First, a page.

On the positive side, there are a good number of shortcuts for switching perspectives, quick entry, and other tools to make using OmniFocus on the Desktop and on the iPhone very easy to use.


Of these tools, Todoist has hands-down the cleanest display. Labels only show when needed/specified (unlike OmniFocus’s contexts, which are omnipresent). The comments section is large and easily accommodates some stream-of-consciousness work and updates. 

Like OmniFocus, it’s got a fairly click-heavy UI, but Todoist does allow more keyboard use when assigning due dates to new actions, which can save having to move your hand back and forth between keyboard and mouse with each task. 

Where OmniFocus’s UI excels at displaying the same information in different ways, Todoist’s UI excels in its simplicity and the ability to jump between different projects and display different information in the same way.


Features, Kludges, and Bugs


As previously mentioned, you can create tasks out of emails using quick actions. That’s really the only feature worth mentioning, because Outlook Tasks is really just a to-do list; it’s not a fully-fledged task management, much less project management tool. Quick actions, while useful, are a bit buggy in that the order of operations is not always respected, meaning that my categories don’t always take automatically


Of these three tools, OmniFocus seems to have the most features, and some of the most powerful features. Most notably, OmniFocus has the ability to defer tasks and has a robust concept of sequential tasks. In this example, Scan Wedding Cards is the next action I need to take for this sub-project, and the later actions, which are dependent on the first action, are listed as “remaining” but not “available” and can easily be displayed or hidden depending on the perspective. 

Not only is this useful for projects with long time horizons, but it’s extremely useful for recurring actions that only happen 2 or 3 times a year, like scheduling a dentist appointment or changing the furnace air filter. Ideally, I want to forget that I have to do these things at all until the time comes to do them. If I accidentally think about these things, I can rest assured that my task management system has it covered. This “defer” feature can somewhat be replicated in other systems, but it’s not native the same way it is in OmniFocus.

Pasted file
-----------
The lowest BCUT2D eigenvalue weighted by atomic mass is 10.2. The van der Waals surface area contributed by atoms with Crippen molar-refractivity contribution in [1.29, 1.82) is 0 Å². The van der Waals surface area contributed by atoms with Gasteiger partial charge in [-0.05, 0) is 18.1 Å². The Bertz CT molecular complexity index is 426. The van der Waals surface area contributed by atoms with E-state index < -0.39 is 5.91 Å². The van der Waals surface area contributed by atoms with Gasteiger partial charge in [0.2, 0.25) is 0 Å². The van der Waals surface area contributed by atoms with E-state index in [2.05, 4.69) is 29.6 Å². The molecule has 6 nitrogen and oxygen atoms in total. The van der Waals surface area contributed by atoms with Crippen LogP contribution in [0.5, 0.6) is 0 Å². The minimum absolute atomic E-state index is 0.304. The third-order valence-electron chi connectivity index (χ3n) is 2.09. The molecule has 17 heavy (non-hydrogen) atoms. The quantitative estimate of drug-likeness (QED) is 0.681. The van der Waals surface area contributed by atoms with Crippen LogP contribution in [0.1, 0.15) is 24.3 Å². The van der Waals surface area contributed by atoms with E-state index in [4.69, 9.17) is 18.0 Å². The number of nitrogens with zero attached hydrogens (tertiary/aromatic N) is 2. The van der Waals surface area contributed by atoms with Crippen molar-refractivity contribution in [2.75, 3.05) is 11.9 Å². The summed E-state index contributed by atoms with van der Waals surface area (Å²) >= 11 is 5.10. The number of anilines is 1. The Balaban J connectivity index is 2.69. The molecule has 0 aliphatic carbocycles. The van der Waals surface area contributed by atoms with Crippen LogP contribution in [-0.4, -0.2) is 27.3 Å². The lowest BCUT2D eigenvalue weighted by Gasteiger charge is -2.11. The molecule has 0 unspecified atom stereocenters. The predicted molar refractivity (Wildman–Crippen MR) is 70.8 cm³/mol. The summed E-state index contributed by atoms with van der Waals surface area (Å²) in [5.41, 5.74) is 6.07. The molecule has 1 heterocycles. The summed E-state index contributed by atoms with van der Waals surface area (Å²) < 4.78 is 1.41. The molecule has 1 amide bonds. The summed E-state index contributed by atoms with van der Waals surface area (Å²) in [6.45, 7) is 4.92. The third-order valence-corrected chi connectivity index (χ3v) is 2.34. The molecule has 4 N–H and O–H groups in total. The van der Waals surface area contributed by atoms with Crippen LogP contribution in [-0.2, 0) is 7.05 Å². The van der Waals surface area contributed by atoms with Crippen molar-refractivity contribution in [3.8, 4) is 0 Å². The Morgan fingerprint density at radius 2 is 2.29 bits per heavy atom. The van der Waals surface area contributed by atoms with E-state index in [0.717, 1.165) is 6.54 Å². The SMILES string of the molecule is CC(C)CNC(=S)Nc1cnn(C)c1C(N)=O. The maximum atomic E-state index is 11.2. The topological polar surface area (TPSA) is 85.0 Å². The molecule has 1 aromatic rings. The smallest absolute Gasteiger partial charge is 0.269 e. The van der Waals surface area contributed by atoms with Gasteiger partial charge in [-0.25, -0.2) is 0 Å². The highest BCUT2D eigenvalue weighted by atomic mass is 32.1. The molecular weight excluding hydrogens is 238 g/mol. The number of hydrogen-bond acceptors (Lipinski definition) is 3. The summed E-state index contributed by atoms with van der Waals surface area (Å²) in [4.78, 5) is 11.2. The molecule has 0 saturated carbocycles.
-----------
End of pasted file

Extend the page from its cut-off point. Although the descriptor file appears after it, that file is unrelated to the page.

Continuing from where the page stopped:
The other feature I really love with OmniFocus is the weekly review. On a weekly basis, OmniFocus (for desktop only) allows you to quickly look at every remaining project, regardless of status, to make sure that the status (active, waiting, or on hold) is appropriate and the due dates are well defined.

On the negative side, OmniFocus desktop has a really annoying bug where if you complete a recurring task, it will automatically generate the next task, but if you un-complete and then recomplete the original action, it will re-copy the recurring action for tomorrow, creating a duplicate recurring series. Also, OmniFocus recurrences aren’t smart enough to “jump ahead” if you miss a day. Also, as mentioned, the notes section feels like an afterthought and is very limited in tools. 


In many ways, I think Todoist’s biggest features are the UI and its ubiquity. Todoist is available on iOS, Android, OS X, Windows, and online. It also has plugins for CloudMagic (my email tool of choice for my apple devices) and Outlook (my mandated tool at work). The UI makes entering dates exceptionally easy compared to OmniFocus; for example I can enter things like “every weekday” or “next Thursday” and it will set the date appropriately.

The other particularly cool/unique feature of Todoist is the Filters functionality (premium only), which, if you’re reasonably comfortable with Boolean logic and are willing to put in the time setting them up, can replicate many (though not all) of the features in OmniFocus that Todoist lacks (like the defer feature).